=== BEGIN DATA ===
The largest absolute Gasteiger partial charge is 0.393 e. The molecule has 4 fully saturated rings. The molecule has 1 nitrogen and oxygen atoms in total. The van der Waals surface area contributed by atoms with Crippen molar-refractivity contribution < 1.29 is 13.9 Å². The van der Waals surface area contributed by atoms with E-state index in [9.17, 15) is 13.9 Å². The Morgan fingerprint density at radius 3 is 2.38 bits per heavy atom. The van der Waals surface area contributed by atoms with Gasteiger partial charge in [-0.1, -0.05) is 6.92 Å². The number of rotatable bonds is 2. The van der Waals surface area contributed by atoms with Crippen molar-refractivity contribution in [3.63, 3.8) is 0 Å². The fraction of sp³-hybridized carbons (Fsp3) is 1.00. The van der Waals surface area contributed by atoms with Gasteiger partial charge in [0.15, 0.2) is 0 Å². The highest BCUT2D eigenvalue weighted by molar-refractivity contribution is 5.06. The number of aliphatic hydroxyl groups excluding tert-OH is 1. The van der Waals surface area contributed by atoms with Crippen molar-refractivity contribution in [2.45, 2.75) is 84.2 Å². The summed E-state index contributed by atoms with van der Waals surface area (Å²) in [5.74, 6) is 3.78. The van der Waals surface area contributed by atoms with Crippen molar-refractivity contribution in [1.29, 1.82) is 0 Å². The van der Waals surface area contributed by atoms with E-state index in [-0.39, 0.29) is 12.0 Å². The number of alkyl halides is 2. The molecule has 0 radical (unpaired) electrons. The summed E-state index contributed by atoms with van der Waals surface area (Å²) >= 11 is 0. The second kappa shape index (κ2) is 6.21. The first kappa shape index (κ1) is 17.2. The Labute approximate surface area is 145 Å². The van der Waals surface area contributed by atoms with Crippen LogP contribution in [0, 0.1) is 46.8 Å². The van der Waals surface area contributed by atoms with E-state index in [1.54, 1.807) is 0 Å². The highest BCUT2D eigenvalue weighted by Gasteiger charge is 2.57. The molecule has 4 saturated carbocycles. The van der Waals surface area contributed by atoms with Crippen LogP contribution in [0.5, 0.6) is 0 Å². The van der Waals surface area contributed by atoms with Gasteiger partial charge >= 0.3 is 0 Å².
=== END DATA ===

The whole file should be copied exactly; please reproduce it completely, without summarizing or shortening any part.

The largest absolute Gasteiger partial charge is 0.393 e. The molecule has 4 fully saturated rings. The molecule has 1 nitrogen and oxygen atoms in total. The van der Waals surface area contributed by atoms with Crippen molar-refractivity contribution < 1.29 is 13.9 Å². The van der Waals surface area contributed by atoms with E-state index in [9.17, 15) is 13.9 Å². The Morgan fingerprint density at radius 3 is 2.38 bits per heavy atom. The van der Waals surface area contributed by atoms with Gasteiger partial charge in [-0.1, -0.05) is 6.92 Å². The number of rotatable bonds is 2. The van der Waals surface area contributed by atoms with Crippen molar-refractivity contribution in [3.63, 3.8) is 0 Å². The fraction of sp³-hybridized carbons (Fsp3) is 1.00. The van der Waals surface area contributed by atoms with Gasteiger partial charge in [0.15, 0.2) is 0 Å². The highest BCUT2D eigenvalue weighted by molar-refractivity contribution is 5.06. The number of aliphatic hydroxyl groups excluding tert-OH is 1. The van der Waals surface area contributed by atoms with Crippen molar-refractivity contribution in [2.45, 2.75) is 84.2 Å². The summed E-state index contributed by atoms with van der Waals surface area (Å²) in [5.74, 6) is 3.78. The van der Waals surface area contributed by atoms with Crippen molar-refractivity contribution in [1.29, 1.82) is 0 Å². The van der Waals surface area contributed by atoms with E-state index in [-0.39, 0.29) is 12.0 Å². The number of alkyl halides is 2. The molecule has 0 radical (unpaired) electrons. The summed E-state index contributed by atoms with van der Waals surface area (Å²) >= 11 is 0. The second kappa shape index (κ2) is 6.21. The first kappa shape index (κ1) is 17.2. The Labute approximate surface area is 145 Å². The van der Waals surface area contributed by atoms with Crippen LogP contribution in [0, 0.1) is 46.8 Å². The van der Waals surface area contributed by atoms with E-state index in [1.54, 1.807) is 0 Å². The highest BCUT2D eigenvalue weighted by Gasteiger charge is 2.57. The molecule has 4 saturated carbocycles. The van der Waals surface area contributed by atoms with Crippen LogP contribution in [0.5, 0.6) is 0 Å². The van der Waals surface area contributed by atoms with Gasteiger partial charge >= 0.3 is 0 Å².